I learned something irksome about my recently acquired PS2. Actually, it happens to be the second irksome thing since I got it, and the second to do with compatibility. Sony had the right idea when they released the PS2: people are going to want to play their old games without having to own two systems. More than that, by launching with the full force of the PSone library behind them, they were able to easily shoehorn their way into a greater number of homes. Unfortunately, as time drags on and they approach their third major iteration cracks are starting to appear in the thin veneer of backwards compatibility.
This isn’t a post about that, because retro and classic gamers get it. They know the problems and gnash their teeth at the stupidity of it, just as I do: games that don’t work with newer versions of the hardware, and requiring old memory cards to save old games. It was the idea of how consoles save games that got me to thinking…
First I had to think back through how video games have saved and tracked progress in the past. It started, as most things do, with not thinking about it. The first video games kept no records. That quickly became not good enough. Players wanted to be able to prove to their drunken buddies that they really had achieved some new, ridiculously pointless high score. Designers implemented, first in RAM (lost on power failure) then later with more permanent methods, high score tables. As games came to home systems via the cartridge, some of the same trickery was used, but often not. Most of these were arcade games anyway with only a few initials and numbers to be remembered.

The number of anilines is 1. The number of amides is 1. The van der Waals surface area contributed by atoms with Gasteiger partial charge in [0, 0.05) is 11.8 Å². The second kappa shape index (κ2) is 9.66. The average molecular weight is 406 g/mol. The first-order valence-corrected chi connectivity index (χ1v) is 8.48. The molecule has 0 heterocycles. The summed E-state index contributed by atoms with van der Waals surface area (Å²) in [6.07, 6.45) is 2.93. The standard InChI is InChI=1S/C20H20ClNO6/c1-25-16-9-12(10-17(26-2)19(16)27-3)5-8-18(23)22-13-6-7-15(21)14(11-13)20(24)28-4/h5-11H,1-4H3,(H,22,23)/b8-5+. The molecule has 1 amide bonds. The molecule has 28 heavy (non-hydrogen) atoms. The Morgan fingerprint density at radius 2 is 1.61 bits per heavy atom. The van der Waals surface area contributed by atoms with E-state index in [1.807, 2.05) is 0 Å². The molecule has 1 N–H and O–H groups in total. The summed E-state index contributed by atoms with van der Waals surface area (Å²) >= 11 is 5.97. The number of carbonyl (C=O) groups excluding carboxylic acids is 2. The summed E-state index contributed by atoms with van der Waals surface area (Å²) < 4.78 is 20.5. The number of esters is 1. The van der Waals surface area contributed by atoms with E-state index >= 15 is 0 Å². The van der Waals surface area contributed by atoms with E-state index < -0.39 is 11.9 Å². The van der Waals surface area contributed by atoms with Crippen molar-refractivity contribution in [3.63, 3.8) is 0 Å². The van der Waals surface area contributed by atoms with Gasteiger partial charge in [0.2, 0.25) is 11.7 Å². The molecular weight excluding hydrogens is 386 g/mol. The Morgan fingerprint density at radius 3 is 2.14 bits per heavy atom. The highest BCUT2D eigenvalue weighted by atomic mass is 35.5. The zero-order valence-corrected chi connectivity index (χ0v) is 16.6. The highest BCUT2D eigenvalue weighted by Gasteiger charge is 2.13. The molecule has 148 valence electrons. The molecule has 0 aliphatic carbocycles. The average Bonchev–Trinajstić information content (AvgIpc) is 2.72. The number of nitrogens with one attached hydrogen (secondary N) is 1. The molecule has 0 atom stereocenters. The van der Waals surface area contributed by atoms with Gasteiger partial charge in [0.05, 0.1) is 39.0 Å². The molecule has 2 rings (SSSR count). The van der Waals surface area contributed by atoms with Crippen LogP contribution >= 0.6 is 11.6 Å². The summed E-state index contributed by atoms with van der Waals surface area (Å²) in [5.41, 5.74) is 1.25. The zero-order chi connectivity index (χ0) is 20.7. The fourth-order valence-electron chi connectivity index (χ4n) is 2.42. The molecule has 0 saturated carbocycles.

If progress was to be saved, or games restored, programmers fell back on implementing level codes. Get to a milestone, get a code. Enter the code, jump to the milestone. With linear progression, this kind of thing worked just fine. But when Zelda came out it brought with it a new kind of play for consoles, and a new way to save. In many respects the cartridge save game hasn’t changed very much since that first one. The data stored has gotten more complex, larger, but the form remains. And so it is, even unto handhelds.
Other methods of saving have cropped up since then. Ignoring the computer, we have three primary methods in use today. Each method has advantages and disadvantages, especially when you start to look at social gaming and information sharing. We also have to think about more than just save games, there are also “unlockables” and other reward-based achievements available in most games. These too must be tracked and saved.
The cartridge save is still widely used, especially among the Nintendo handhelds. The advantages are that saving and unlocking is immediate, built-in, and intuitive. You don’t need extra hardware; you don’t need to plug anything in. Sometimes you don’t even have to think about it: it just happens. The drawbacks are more social. The only way to share or show something from your game is to share the physical cart. Sometimes (eg - Pokemon) you can trade or share via a connection. Actually, as the ability to connect handheld games wirelessly increases, the restriction to sharing becomes less of a problem as designers take the idea of social interaction into account (eg – Animal Crossing: Wild World). Despite this, the cartridge mentality lends itself to, “my game, my save”.